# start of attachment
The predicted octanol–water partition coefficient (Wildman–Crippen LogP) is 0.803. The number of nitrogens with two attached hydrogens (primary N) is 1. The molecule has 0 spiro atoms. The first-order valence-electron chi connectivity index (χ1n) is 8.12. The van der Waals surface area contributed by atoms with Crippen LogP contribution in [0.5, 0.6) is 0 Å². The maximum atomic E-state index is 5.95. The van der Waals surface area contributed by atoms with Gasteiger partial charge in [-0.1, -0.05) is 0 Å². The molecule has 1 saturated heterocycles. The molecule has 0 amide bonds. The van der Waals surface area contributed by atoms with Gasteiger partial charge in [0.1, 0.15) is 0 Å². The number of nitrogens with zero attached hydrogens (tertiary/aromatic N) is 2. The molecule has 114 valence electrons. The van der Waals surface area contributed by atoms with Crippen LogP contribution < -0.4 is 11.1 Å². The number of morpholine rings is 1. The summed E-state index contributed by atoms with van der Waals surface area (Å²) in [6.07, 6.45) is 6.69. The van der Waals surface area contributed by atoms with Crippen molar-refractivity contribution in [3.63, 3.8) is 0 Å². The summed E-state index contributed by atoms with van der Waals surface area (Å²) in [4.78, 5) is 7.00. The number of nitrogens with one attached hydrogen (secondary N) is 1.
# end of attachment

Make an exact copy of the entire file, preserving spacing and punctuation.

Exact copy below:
The predicted octanol–water partition coefficient (Wildman–Crippen LogP) is 0.803. The number of nitrogens with two attached hydrogens (primary N) is 1. The molecule has 0 spiro atoms. The first-order valence-electron chi connectivity index (χ1n) is 8.12. The van der Waals surface area contributed by atoms with Crippen LogP contribution in [0.5, 0.6) is 0 Å². The maximum atomic E-state index is 5.95. The van der Waals surface area contributed by atoms with Gasteiger partial charge in [-0.1, -0.05) is 0 Å². The molecule has 1 saturated heterocycles. The molecule has 0 amide bonds. The van der Waals surface area contributed by atoms with Gasteiger partial charge in [0.1, 0.15) is 0 Å². The number of nitrogens with zero attached hydrogens (tertiary/aromatic N) is 2. The molecule has 114 valence electrons. The van der Waals surface area contributed by atoms with Crippen LogP contribution < -0.4 is 11.1 Å². The number of morpholine rings is 1. The summed E-state index contributed by atoms with van der Waals surface area (Å²) in [6.07, 6.45) is 6.69. The van der Waals surface area contributed by atoms with Crippen molar-refractivity contribution in [3.63, 3.8) is 0 Å². The summed E-state index contributed by atoms with van der Waals surface area (Å²) in [4.78, 5) is 7.00. The number of nitrogens with one attached hydrogen (secondary N) is 1.